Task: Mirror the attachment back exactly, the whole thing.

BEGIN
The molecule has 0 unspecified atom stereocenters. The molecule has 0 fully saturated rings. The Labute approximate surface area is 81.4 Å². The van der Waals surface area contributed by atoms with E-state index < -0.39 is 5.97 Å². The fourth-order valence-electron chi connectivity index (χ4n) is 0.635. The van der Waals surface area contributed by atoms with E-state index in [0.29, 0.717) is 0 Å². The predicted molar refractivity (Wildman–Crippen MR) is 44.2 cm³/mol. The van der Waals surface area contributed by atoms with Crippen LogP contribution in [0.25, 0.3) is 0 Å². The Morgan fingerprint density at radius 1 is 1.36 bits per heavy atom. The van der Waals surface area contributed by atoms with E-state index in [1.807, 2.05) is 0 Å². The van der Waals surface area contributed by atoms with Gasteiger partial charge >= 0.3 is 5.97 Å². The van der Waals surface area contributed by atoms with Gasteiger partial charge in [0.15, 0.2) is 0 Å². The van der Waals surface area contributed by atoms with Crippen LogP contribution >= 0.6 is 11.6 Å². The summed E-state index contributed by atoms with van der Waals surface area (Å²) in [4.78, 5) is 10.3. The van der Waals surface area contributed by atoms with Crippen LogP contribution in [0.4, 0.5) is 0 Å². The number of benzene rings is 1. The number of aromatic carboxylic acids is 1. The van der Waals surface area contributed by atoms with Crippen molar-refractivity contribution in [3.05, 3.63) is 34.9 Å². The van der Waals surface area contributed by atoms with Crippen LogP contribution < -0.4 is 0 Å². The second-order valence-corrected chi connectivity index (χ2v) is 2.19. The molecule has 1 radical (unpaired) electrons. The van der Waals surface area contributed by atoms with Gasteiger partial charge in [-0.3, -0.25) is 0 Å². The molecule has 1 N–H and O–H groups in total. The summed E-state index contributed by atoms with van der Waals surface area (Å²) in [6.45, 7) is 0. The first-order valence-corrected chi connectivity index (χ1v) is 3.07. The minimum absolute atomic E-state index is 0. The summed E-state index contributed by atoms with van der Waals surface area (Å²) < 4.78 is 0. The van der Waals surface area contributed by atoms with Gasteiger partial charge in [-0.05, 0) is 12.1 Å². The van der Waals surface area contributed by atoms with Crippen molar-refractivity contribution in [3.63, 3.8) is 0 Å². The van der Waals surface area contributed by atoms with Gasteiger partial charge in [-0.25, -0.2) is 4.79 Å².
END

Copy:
The molecule has 0 unspecified atom stereocenters. The molecule has 0 fully saturated rings. The Labute approximate surface area is 81.4 Å². The van der Waals surface area contributed by atoms with E-state index < -0.39 is 5.97 Å². The fourth-order valence-electron chi connectivity index (χ4n) is 0.635. The van der Waals surface area contributed by atoms with E-state index in [0.29, 0.717) is 0 Å². The predicted molar refractivity (Wildman–Crippen MR) is 44.2 cm³/mol. The van der Waals surface area contributed by atoms with Crippen LogP contribution in [0.25, 0.3) is 0 Å². The Morgan fingerprint density at radius 1 is 1.36 bits per heavy atom. The van der Waals surface area contributed by atoms with E-state index in [1.807, 2.05) is 0 Å². The van der Waals surface area contributed by atoms with Gasteiger partial charge >= 0.3 is 5.97 Å². The van der Waals surface area contributed by atoms with Gasteiger partial charge in [0.15, 0.2) is 0 Å². The van der Waals surface area contributed by atoms with Crippen LogP contribution >= 0.6 is 11.6 Å². The summed E-state index contributed by atoms with van der Waals surface area (Å²) in [4.78, 5) is 10.3. The van der Waals surface area contributed by atoms with Crippen LogP contribution in [0.4, 0.5) is 0 Å². The number of benzene rings is 1. The number of aromatic carboxylic acids is 1. The van der Waals surface area contributed by atoms with Crippen molar-refractivity contribution in [3.05, 3.63) is 34.9 Å². The van der Waals surface area contributed by atoms with Crippen LogP contribution < -0.4 is 0 Å². The second-order valence-corrected chi connectivity index (χ2v) is 2.19. The molecule has 1 radical (unpaired) electrons. The van der Waals surface area contributed by atoms with Gasteiger partial charge in [-0.3, -0.25) is 0 Å². The molecule has 1 N–H and O–H groups in total. The summed E-state index contributed by atoms with van der Waals surface area (Å²) in [6.45, 7) is 0. The first-order valence-corrected chi connectivity index (χ1v) is 3.07. The minimum absolute atomic E-state index is 0. The summed E-state index contributed by atoms with van der Waals surface area (Å²) < 4.78 is 0. The van der Waals surface area contributed by atoms with Gasteiger partial charge in [-0.05, 0) is 12.1 Å². The van der Waals surface area contributed by atoms with Crippen molar-refractivity contribution in [3.63, 3.8) is 0 Å². The van der Waals surface area contributed by atoms with Gasteiger partial charge in [-0.25, -0.2) is 4.79 Å².